You can’t directly figure out if a hacker has been trying to compromise your web application, but take action if you or your team notices the following:

  1. Issues while logging in.
  2. Changes in how your website used to look. Don’t ignore slight alterations as well.
  3. Your website redirecting you to another cloned website.
  4. Deflection in website traffic.
  5. You are seeing browser warnings like “This site may be hacked.”
  • Use Retro Hunting

Retro hunting is a practical way to detect zero-day exploits, where IT experts look for reports of nefarious cyberattacks and check if their software was affected in a similar manner. Ensure that you do the following to get the maximum benefit from retro hunting.

  1. All the emails from software vendors should land in a central inbox.
  2. Check these emails for notifications about security vulnerabilities.
  3. Be updated with cybersecurity news.
  4. Check if hackers can penetrate your system through methods used in the most infamous attacks.
  • Notice Deflection in Network Speed

When a cyberactor penetrates your system through malware injection, the spike in traffic slows down the network speed. Take requisite action if you notice this.

  • Track Software Performance

Your program’s speed can slow when hackers inject malicious code into it. You may also encounter alterations in functions, appearance, settings, etc. These unexplainable changes indicate that someone has been maneuvering with your software.

3 Best Ways to Prevent Zero-Day Exploits

You know that prevention is better than cure, right? So, here we have mentioned the best and most practical ways to prevent zero day exploits before things go out of your control.

1. Make Use of Security Software

Security software help shield your system against spiteful malware, internet-based intrusions, and other security threats. Use the ones that are specialized in scanning downloads, blocking illegitimate users from using your system, and encrypting sensitive data. Also, enable plugins that prevent brute force attacks and hunt down dodgy comments.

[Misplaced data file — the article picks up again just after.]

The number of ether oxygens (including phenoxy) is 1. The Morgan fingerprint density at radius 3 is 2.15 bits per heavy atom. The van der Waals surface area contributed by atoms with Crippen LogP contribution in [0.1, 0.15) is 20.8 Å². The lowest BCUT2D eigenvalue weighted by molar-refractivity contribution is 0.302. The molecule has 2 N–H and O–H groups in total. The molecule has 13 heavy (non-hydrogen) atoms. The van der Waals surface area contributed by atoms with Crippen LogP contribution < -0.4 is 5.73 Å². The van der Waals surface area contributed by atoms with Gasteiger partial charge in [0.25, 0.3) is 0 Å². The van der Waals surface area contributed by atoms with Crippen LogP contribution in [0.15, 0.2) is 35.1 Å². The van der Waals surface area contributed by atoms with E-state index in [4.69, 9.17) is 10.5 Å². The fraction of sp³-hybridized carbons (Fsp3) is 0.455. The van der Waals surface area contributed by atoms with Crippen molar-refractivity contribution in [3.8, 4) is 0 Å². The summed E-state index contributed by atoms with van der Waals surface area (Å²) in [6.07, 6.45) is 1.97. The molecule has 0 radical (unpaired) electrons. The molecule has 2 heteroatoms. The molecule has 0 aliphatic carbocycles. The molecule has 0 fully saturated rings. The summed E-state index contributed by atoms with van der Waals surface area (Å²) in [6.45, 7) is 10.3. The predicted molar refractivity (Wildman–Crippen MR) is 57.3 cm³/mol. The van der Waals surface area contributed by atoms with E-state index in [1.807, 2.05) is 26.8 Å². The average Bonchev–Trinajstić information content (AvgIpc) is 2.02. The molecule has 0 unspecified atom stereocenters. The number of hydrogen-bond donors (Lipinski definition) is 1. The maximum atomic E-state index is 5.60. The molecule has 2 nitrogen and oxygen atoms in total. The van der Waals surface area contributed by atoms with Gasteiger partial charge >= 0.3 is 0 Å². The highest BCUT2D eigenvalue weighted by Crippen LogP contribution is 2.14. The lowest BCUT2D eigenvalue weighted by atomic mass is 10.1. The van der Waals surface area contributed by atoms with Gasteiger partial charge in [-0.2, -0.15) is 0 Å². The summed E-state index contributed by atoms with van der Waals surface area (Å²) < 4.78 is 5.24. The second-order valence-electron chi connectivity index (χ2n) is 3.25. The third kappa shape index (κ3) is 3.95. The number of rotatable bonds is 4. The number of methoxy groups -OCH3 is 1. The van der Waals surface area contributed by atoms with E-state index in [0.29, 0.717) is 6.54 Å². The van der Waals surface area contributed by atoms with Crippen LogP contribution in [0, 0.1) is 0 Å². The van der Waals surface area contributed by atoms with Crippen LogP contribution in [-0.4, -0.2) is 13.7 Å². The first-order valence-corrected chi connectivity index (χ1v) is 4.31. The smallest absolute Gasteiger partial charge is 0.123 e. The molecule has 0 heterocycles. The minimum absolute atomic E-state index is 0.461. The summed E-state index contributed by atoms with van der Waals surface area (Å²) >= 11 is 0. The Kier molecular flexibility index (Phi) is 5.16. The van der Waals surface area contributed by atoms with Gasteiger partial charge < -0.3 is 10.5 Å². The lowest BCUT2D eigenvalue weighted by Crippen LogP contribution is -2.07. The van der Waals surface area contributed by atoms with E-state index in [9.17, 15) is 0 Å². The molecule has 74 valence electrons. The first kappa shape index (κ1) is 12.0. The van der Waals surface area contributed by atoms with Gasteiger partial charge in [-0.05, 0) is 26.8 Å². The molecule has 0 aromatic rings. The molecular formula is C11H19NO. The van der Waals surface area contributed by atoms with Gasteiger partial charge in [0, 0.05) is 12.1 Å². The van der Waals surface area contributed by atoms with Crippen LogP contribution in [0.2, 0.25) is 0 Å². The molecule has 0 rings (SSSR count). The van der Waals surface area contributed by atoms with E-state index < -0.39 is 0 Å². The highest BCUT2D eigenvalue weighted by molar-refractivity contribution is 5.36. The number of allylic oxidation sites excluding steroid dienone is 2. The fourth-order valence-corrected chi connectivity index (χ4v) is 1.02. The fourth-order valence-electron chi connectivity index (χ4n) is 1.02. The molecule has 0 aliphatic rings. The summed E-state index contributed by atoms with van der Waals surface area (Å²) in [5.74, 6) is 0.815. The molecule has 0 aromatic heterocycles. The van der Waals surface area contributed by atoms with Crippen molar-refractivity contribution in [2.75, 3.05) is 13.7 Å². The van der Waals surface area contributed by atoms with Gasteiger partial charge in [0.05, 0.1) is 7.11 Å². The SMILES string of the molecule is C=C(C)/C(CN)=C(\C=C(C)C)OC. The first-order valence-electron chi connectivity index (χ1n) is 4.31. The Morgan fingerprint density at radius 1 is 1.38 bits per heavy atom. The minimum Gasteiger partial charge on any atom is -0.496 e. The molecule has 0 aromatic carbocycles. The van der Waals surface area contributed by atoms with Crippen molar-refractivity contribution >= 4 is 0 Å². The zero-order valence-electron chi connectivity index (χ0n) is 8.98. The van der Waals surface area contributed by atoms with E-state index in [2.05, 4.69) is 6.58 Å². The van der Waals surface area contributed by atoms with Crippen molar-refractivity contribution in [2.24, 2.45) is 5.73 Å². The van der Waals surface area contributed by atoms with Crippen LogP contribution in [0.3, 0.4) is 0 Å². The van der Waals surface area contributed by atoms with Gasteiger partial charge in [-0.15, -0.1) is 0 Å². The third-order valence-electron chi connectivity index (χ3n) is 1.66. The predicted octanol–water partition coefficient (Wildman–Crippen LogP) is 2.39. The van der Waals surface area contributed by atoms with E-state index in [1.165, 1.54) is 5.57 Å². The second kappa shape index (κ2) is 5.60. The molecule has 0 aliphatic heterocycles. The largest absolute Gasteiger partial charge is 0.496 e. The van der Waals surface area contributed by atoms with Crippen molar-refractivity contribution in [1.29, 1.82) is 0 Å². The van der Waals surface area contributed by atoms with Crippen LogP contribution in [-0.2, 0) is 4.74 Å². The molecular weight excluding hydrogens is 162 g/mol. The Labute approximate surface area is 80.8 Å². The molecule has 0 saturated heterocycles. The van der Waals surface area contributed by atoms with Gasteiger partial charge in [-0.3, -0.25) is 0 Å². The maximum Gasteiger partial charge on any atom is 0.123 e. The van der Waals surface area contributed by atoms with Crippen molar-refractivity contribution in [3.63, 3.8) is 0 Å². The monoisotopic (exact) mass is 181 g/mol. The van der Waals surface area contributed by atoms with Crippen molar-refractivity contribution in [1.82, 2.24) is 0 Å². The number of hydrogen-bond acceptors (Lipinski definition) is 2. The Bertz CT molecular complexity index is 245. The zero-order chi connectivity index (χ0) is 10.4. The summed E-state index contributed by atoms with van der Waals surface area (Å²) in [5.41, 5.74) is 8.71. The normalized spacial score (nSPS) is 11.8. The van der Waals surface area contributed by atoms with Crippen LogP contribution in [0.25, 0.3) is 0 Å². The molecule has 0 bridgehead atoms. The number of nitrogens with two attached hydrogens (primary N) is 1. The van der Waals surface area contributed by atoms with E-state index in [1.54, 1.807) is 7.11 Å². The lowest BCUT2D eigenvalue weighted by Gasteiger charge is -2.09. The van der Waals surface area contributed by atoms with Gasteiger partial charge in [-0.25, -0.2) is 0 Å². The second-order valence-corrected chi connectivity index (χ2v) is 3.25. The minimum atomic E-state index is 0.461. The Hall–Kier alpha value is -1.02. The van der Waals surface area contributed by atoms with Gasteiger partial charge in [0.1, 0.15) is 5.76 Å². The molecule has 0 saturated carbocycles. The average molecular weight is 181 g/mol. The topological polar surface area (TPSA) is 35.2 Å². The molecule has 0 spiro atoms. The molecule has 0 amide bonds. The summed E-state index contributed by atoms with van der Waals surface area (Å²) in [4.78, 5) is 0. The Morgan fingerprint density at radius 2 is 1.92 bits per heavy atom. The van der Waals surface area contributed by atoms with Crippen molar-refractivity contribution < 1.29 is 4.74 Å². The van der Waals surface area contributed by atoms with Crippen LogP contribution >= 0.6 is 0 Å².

2. Keep Your Software and System Updated

Educate your team to update software and systems as soon as they get notifications. The updated versions have patches that can combat new attacking techniques of malicious actors. Updated versions fix minor bugs that are otherwise vulnerable to fuzzing.

3. Restrict User Access

It isn’t sufficient to know zero day exploit definition, you should also consider restricting user access. Use allowlisting or blocklisting methods to let only authorized entities access systems, software, and confidential data.  This will make it easier to contain the damage and patch limited vulnerabilities.

Whaling—spear phishing—is a cyber crime involving convincing a high-value target (HVT) to click on malicious links or open a malicious file to gain access to the HVT’s computer and sensitive data.

Have you ever heard of cyber whales?

It’s not a term your average person bandied about. The chances are that you didn’t unless you are a hacker or part of the security industry. Your average Joe would have no idea what it meant. That is until now because we are going to tell you what is whaling cyber awareness!

Whaling in Cybersecurity: What’s That?